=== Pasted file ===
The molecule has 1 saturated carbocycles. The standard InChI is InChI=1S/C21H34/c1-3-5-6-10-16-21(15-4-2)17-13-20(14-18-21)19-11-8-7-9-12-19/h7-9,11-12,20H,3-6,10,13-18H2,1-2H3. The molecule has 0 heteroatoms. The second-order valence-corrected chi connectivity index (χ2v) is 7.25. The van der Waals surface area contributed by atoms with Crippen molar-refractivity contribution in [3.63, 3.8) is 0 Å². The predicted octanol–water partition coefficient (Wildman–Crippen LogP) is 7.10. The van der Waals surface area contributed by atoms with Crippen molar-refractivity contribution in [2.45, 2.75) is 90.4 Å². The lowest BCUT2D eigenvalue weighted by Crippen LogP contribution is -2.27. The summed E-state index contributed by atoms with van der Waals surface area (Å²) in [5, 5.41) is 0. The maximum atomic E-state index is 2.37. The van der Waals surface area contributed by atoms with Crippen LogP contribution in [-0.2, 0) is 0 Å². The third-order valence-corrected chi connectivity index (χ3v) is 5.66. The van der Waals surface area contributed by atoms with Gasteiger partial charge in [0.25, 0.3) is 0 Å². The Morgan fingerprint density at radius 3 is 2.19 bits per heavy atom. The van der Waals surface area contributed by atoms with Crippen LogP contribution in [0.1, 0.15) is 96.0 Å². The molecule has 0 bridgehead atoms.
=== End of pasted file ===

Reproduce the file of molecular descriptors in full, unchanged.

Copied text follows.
The molecule has 1 saturated carbocycles. The standard InChI is InChI=1S/C21H34/c1-3-5-6-10-16-21(15-4-2)17-13-20(14-18-21)19-11-8-7-9-12-19/h7-9,11-12,20H,3-6,10,13-18H2,1-2H3. The molecule has 0 heteroatoms. The second-order valence-corrected chi connectivity index (χ2v) is 7.25. The van der Waals surface area contributed by atoms with Crippen molar-refractivity contribution in [3.63, 3.8) is 0 Å². The predicted octanol–water partition coefficient (Wildman–Crippen LogP) is 7.10. The van der Waals surface area contributed by atoms with Crippen molar-refractivity contribution in [2.45, 2.75) is 90.4 Å². The lowest BCUT2D eigenvalue weighted by Crippen LogP contribution is -2.27. The summed E-state index contributed by atoms with van der Waals surface area (Å²) in [5, 5.41) is 0. The maximum atomic E-state index is 2.37. The van der Waals surface area contributed by atoms with Crippen LogP contribution in [-0.2, 0) is 0 Å². The third-order valence-corrected chi connectivity index (χ3v) is 5.66. The van der Waals surface area contributed by atoms with Gasteiger partial charge in [0.25, 0.3) is 0 Å². The Morgan fingerprint density at radius 3 is 2.19 bits per heavy atom. The van der Waals surface area contributed by atoms with Crippen LogP contribution in [0.1, 0.15) is 96.0 Å². The molecule has 0 bridgehead atoms.